It often amazes me that the architects who have contributed so much to the streetscape of our Brooklyn neighborhoods are so little known. This is especially true of someone like Axel Hedman, who in sheer terms of numbers, contributed so much.
We are lucky that we have a photograph of Mr. Hedman, and that something is known about his life. His great granddaughter, Barbara Hedman-Kettell, had done extensive research on his life and work, and much of the biographical work here is from that research.
Axel Hedman was born in Sweden in 1861, and emigrated to America in 1880. He became an American citizen in 1901, and lived in Brooklyn until his death in 1943. He’s listed in Brooklyn directories between 1894 and 1936.
In addition to designing under his own name, he was in partnership with Magnus Dahlander between 1894 and 1896, and with Eugene Schoen from between 1906 and 1918. Magnus Dahlander, who will be featured here at some point, was another talented Brooklyn architect, who worked in Bed-Stuy, Crown Heights, and Prospect Heights, and Eugene Schoen was featured last week as a talented furniture designer, as well as architect of synagogues and other buildings.
Whether alone or in partnership, Axel Hedman, by the end of his career, had amassed an amazing amount of work, perhaps more than any other of Brooklyn’s many architects. We can divide his work into basically three categories, row houses, flats and apartment buildings, and civic buildings. Today we’ll look at his row houses, Thursday we’ll cover the other buildings.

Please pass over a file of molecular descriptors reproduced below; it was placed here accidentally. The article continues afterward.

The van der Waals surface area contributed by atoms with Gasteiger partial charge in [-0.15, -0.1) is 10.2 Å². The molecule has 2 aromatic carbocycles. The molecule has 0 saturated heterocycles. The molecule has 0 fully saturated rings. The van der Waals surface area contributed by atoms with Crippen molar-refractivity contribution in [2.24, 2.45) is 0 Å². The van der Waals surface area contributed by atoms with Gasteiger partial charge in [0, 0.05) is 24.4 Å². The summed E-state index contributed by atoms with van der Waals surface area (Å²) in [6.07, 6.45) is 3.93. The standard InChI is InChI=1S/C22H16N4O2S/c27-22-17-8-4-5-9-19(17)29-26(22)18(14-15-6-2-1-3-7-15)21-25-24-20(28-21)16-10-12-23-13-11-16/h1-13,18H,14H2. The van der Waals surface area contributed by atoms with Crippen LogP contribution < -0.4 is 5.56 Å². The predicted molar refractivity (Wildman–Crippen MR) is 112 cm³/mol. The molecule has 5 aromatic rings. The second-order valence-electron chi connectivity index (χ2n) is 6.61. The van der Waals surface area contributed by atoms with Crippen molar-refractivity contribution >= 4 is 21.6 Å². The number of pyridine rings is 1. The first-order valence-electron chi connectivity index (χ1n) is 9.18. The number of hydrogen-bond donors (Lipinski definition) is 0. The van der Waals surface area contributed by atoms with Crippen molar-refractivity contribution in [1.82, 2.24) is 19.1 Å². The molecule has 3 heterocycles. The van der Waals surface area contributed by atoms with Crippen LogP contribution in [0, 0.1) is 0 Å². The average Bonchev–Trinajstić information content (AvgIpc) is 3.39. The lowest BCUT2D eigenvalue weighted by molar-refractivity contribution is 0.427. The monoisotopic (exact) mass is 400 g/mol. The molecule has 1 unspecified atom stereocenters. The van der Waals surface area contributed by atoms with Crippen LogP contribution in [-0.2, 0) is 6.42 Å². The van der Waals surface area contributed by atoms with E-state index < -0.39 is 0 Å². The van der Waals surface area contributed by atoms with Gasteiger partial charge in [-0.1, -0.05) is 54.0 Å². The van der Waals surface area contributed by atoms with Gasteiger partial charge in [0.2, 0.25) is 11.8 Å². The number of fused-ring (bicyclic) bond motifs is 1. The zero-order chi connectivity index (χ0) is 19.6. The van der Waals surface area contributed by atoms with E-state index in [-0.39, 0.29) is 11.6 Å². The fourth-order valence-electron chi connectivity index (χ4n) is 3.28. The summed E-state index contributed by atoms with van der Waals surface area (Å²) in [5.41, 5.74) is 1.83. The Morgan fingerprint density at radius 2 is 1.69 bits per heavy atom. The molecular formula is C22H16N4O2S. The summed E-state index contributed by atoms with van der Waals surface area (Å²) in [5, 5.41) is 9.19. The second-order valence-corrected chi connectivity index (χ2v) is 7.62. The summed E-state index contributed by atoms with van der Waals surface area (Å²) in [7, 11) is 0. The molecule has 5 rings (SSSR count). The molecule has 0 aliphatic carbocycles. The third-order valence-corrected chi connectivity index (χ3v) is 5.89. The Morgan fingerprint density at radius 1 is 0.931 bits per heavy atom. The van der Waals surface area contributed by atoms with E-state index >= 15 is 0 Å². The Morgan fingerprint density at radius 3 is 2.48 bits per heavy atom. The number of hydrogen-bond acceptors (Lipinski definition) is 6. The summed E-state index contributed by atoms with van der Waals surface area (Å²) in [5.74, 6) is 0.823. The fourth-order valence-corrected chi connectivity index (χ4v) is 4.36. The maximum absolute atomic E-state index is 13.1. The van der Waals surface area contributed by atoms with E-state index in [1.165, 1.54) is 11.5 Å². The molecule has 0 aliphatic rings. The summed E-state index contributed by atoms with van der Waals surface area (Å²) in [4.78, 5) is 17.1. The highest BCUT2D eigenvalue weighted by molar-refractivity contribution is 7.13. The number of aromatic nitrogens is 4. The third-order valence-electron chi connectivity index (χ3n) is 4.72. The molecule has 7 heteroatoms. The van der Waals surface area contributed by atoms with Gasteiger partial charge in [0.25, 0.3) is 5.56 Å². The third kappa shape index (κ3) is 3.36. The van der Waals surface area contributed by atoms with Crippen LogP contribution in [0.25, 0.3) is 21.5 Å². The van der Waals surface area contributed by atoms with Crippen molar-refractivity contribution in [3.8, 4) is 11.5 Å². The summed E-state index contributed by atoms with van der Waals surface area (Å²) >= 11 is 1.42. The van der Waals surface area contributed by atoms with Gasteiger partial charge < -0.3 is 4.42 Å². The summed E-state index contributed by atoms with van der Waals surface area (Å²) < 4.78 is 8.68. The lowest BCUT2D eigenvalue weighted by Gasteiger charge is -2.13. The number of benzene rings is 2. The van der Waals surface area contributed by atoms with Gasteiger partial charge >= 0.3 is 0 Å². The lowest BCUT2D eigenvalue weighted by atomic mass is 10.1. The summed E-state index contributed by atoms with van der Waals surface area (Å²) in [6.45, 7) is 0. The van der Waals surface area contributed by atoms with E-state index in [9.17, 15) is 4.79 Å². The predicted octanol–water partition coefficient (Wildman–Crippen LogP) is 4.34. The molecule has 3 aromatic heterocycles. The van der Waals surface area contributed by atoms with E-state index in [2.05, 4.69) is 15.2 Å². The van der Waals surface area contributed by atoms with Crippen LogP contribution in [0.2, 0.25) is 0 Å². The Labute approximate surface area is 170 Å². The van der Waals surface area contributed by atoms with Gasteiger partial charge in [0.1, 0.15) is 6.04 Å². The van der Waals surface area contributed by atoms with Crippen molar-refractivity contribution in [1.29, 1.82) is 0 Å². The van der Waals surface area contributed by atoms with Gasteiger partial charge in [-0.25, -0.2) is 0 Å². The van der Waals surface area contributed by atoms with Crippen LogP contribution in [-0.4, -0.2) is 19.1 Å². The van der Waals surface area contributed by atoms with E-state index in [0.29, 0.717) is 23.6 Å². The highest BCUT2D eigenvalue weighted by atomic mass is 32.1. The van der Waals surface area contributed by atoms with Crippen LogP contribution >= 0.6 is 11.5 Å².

When it comes to Hedman’s row houses, few architects can claim to be as prolific as he was. He literally designed hundreds of row houses in the neighborhoods of Crown Heights North and South, Bedford Stuyvesant, Clinton Hill, Park Slope, Sunset Park, and Prospect Lefferts Gardens/Lefferts Manor.
Most of his work is concentrated between 1890 andd 1912. He was very influenced by the White Cities Movement, which came out of the World’s Colombian Exhibition of 1893, in Chicago. Limestone or light colored brick or stucco became the materials of choice, echoing the white buildings of the fair, with their Classical lines and detailing.
Some of Hedman’s houses of this period, and earliert are of brownstone, and he continues to use that material throughout the decade, but most of his buildings are limestone. Most are classified as Renaissance Revival.
This style is either three or four stories, usually with a three-sided or rounded bay. Some are English basement, some are the familiar tall stoops. All have carved stone ornament decorating the lintels, doorways and bays.
This ornament is often mythical creatures or faces, with popular themes being dolphins, lions, dragons, female faces or Green Men. Often they are paired with floral motifs, swags and bows, shells, cornucopia, or shields.
After identifying a few Hedman houses, its easy to think that if you’ve seen one group, you’ve seen them all. That would not be correct. True, he had a couple of formulas, and he repeated his ornamental themes a lot. So much so that identifying a Hedman house can be pretty easy, although he seems to have close imitators.